This study investigated the potential of applying adsorptive media to further remove phosphorus in secondary and tertiary effluent to levels lower than the current limits of technologies in practice. On-site short-term bench scale adsorption column tests treating membrane microfiltration
effluent were conducted in parallel with three different commercial adsorptive media including US filter GFH, ResinTech ASM-10-HP and Purolite Arsenex, at the city of Coeur d'Alene wastewater treatment plant. At influent TP concentrations ranging from 0.014 - 0.43 mg/L, effluent TP of 0.005-0.008
mg/L was achieved. Phosphorus fractionation analysis of influent and effluent through the column showed that soluble non-reactive P (sNRP), which likely consists of acid-hydrolysable P (poly-P) and dissolved refractory organic P (rDOP), is the dominant form of P in the membrane microfiltration
(tertiary) effluent at a TP concentration of 0.014 mg/L. The particular P in the column effluent was negligible (<0.002 mg/L) for all tests, while effluent soluble P (sTP) ranged from 0.004 to 0.007 mg/L and consisted of 0.001 to 0.005 mg/L soluble non-reactive P (sNRP) and 0.002 mg/L ortho-P.
The results demonstrated that the adsorption column process can effectively remove both soluble reactive ortho-P and soluble non-reactive P, such as dissolved refractory organic P in the wastewater. The three different adsorptive media tested exhibited comparable performance in terms of effluent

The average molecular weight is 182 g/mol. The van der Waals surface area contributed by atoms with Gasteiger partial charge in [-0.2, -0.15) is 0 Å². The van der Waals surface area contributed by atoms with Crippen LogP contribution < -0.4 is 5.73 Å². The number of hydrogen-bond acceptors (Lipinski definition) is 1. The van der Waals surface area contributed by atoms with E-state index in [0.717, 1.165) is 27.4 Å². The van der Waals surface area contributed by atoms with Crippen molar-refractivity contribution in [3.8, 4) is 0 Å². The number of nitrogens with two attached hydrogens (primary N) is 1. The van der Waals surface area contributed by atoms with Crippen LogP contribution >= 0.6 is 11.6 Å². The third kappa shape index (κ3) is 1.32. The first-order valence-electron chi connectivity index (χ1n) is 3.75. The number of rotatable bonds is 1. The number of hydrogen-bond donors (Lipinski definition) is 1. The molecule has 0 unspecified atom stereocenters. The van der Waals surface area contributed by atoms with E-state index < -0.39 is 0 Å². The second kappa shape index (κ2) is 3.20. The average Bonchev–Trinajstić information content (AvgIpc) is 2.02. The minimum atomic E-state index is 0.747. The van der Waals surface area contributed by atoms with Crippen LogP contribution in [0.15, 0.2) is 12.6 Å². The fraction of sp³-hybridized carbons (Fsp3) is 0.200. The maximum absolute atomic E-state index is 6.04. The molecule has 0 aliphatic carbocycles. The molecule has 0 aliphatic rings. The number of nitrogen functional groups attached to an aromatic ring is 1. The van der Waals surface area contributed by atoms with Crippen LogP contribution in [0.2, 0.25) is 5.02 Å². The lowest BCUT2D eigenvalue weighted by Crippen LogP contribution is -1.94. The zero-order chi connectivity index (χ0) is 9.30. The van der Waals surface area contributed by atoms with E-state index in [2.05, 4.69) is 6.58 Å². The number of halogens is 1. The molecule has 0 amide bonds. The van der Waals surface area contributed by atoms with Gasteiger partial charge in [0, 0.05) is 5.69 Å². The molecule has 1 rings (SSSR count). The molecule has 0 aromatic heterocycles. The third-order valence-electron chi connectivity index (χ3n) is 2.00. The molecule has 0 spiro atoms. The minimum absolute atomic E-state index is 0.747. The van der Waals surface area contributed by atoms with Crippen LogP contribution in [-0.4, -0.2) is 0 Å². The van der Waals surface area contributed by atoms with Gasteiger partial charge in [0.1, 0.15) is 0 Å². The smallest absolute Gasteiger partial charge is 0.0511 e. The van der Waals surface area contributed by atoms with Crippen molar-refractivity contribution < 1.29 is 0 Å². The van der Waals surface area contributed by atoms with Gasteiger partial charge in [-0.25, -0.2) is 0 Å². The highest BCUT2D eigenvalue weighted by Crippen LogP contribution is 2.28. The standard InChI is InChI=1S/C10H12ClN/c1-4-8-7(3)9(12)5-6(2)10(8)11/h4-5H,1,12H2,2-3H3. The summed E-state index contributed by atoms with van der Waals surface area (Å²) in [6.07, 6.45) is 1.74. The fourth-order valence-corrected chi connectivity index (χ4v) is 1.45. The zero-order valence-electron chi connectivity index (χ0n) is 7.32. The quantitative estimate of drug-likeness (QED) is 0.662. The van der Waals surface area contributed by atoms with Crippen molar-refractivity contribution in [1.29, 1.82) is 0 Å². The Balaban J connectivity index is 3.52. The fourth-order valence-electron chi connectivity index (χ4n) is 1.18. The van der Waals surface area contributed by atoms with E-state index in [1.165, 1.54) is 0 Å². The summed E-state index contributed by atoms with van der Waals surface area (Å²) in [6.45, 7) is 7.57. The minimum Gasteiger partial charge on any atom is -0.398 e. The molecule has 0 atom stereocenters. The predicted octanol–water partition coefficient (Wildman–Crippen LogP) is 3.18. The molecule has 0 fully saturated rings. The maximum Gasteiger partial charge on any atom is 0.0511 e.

P concentrations and fractionations, despite their composition differences. Addition of oxidants such as hydrogen peroxide to the influent seemed to negatively affect P removal via adsorption, and the final effluent TP concentrations were higher (0.013-0.017 mg/L) than those observed without
any hydrogen peroxide addition (0.005-0.008 mg/L). P fractionation analysis showed that the effluent ortho-P remained the same (0.002 mg/L) compared to tests without pre-oxidation, whereas the effluent sNRP and sTP increased due to decreased removal efficiency of sNRP after H2O2
addition to the influent feed for all three media. A long-term pilot scale test with Kemira's CFH12 media-packed column was performed at the City of Las Vegas Water Pollution Control Facility for 6 months. The results demonstrated the potential of applying adsorption as a final polishing step
to further reduce the effluent P to lower levels (TP<0.1 mg/L; orthoP<0.04 mg/L) than the limits of conventional P removal technologies. An average TP removal of 61% was achieved. Breakthrough did not occur at the end of six-month pilot testing, and the amount of P adsorbed per unit
media based on the amount of ortho-P removed at the end of the pilot test was calculated to be 0.76 mgP/g media, which was much lower than the value estimated based on the P isotherm (by Genz et al.(2004)) of 5 mg/g at residual P concentration of 0.04 mg/L (pH 6-7). In this study, effluent
ortho-P was below 0.04 mg/L after 41000 bed volumes at Empty Bed Contact Time (EBCT) of 5 minutes with influent ortho-P at 0.11 mg/L.
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